These early experiences showed that focusing on SDGs’ benefits helps advance a compelling development case for NDC implementation and secure greater buy-in from ministries.
3. Building a Long-Term Vision for Both Agendas
Aligning countries’ long-term visions and strategies with the 2030 Agenda and the Paris Agreement is essential to guide policy making effectively and send clear signals to markets and the society.
Ethiopia and Finland have adopted consistent long-term visions pursuing economic sustainable development, equity, climate resilience and carbon neutrality in an integrated way. As of 2018, Peru is also reconciling the SDGs, the goals of the Paris Agreement and national priorities for accessing the OECD in formulating its Vision for Peru by 2050.
The formulation of long-term low greenhouse gas emissions development strategies called for by the Paris Agreement also provide an opportunity to develop one single overarching strategy to meet both agendas. Such an overall strategy could merge different long-term planning instruments, including national vision documents, which provide a framework for a series of medium-term national development plans, and long-term sustainable development strategies.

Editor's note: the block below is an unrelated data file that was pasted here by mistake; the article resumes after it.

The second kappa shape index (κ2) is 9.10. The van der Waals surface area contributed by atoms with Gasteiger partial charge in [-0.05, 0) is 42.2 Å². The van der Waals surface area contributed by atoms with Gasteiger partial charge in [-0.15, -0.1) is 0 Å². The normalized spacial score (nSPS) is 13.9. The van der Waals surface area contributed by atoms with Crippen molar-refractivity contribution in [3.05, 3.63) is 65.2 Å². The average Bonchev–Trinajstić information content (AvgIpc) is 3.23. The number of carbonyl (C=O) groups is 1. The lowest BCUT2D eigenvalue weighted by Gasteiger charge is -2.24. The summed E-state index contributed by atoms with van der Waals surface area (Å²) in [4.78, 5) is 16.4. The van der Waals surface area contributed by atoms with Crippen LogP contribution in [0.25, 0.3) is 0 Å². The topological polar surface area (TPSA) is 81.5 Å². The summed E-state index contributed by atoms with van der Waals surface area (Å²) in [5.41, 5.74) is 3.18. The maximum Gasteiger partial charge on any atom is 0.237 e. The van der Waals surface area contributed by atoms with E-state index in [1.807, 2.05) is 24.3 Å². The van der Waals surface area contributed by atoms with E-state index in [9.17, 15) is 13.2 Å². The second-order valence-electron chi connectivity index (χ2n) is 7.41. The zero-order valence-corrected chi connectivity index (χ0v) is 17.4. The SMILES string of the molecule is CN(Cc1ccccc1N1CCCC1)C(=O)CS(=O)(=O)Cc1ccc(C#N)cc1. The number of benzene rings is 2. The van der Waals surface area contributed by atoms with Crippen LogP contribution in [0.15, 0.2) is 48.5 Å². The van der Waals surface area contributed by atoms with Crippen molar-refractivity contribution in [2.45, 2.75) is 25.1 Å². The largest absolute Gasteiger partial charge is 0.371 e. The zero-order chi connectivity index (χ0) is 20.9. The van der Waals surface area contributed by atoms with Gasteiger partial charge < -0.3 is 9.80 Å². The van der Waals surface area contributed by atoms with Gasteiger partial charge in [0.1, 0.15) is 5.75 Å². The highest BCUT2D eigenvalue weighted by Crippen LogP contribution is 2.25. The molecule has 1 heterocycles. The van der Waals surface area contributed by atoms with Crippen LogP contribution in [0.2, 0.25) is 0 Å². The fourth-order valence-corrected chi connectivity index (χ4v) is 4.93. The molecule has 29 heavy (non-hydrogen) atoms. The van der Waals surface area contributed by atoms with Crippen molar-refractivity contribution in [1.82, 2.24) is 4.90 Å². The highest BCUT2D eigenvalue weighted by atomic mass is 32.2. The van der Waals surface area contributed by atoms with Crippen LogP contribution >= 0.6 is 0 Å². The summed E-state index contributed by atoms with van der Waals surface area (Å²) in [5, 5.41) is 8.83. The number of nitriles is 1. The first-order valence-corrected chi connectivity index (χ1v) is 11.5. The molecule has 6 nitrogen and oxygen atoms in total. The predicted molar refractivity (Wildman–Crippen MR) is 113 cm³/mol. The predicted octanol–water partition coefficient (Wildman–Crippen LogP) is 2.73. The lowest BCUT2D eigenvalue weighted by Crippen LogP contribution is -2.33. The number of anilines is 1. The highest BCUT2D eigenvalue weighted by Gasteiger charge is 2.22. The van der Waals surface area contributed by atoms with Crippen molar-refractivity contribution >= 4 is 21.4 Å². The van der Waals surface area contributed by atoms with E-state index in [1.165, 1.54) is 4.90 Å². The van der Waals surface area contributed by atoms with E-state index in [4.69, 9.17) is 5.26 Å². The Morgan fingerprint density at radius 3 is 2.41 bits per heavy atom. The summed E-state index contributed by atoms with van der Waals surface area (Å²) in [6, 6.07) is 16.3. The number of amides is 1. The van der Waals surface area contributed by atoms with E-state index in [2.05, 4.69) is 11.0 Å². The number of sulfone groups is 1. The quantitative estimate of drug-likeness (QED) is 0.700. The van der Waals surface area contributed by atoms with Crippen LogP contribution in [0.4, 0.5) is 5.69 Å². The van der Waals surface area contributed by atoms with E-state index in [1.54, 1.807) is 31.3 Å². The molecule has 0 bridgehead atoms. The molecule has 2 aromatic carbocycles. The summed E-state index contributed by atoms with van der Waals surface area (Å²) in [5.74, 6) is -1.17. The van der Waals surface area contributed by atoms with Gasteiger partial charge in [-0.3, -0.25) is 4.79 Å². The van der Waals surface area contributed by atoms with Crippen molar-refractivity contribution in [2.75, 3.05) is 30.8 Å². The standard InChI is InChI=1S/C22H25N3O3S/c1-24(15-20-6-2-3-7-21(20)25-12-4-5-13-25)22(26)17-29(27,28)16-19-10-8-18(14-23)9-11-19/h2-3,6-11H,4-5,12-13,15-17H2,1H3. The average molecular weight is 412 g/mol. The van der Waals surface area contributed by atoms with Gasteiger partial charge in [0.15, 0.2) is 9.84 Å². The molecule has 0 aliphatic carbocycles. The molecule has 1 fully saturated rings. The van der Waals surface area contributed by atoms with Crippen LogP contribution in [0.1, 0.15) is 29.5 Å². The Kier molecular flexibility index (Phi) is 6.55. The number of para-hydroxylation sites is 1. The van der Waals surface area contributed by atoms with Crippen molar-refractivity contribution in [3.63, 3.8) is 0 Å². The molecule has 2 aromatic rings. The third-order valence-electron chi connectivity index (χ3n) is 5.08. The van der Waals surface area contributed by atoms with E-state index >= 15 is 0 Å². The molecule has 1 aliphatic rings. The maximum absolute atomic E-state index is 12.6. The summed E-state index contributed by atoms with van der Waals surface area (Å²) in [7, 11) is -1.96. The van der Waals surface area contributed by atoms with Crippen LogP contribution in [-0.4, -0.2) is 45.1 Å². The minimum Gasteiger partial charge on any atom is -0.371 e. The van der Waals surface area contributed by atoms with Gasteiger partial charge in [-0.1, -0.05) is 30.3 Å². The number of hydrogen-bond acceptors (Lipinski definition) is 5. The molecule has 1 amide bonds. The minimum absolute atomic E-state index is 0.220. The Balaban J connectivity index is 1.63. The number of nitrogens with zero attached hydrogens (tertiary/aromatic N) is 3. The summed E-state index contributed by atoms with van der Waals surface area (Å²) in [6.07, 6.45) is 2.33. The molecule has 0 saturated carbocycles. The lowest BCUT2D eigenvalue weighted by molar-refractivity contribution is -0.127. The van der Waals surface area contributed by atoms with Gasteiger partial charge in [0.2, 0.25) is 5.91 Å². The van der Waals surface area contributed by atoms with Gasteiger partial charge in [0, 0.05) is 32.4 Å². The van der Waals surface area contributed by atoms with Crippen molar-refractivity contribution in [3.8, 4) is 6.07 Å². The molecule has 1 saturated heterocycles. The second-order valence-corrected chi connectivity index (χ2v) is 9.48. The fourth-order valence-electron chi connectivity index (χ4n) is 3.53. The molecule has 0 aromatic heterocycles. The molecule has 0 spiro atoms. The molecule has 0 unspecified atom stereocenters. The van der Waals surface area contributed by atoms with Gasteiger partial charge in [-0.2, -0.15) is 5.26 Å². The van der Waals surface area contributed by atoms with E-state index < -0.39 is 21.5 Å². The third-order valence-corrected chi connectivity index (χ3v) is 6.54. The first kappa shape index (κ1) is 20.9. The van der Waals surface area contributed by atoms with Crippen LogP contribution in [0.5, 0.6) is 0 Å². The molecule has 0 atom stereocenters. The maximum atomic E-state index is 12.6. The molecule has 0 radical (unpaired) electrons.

4. Moving the Talk of Integration into Planning and Budgeting
Ensuring that SDGs and NDCs are embedded in policy planning and budgeting is challenging for all countries. The proliferation of different guidance for mainstreaming SDGs, NDCs and cross-cutting objectives such as gender equity and green growth makes planning and budgeting more complex. Experts we interviewed highlighted the need for simple, comprehensive sector-specific guidelines, as well as consistent use of performance frameworks and budget-tagging systems that take on board both SDG and NDC objectives.
Colombia provides an example of consistent guidelines and support for building SDGs and NDCs into local development plans. Its planning tool for localizing SDG national priorities, Kit Territorial, requests that 100 percent of the departments and their capital cities adopt climate change plans and mainstream SDGs, including climate actions, into their development plans.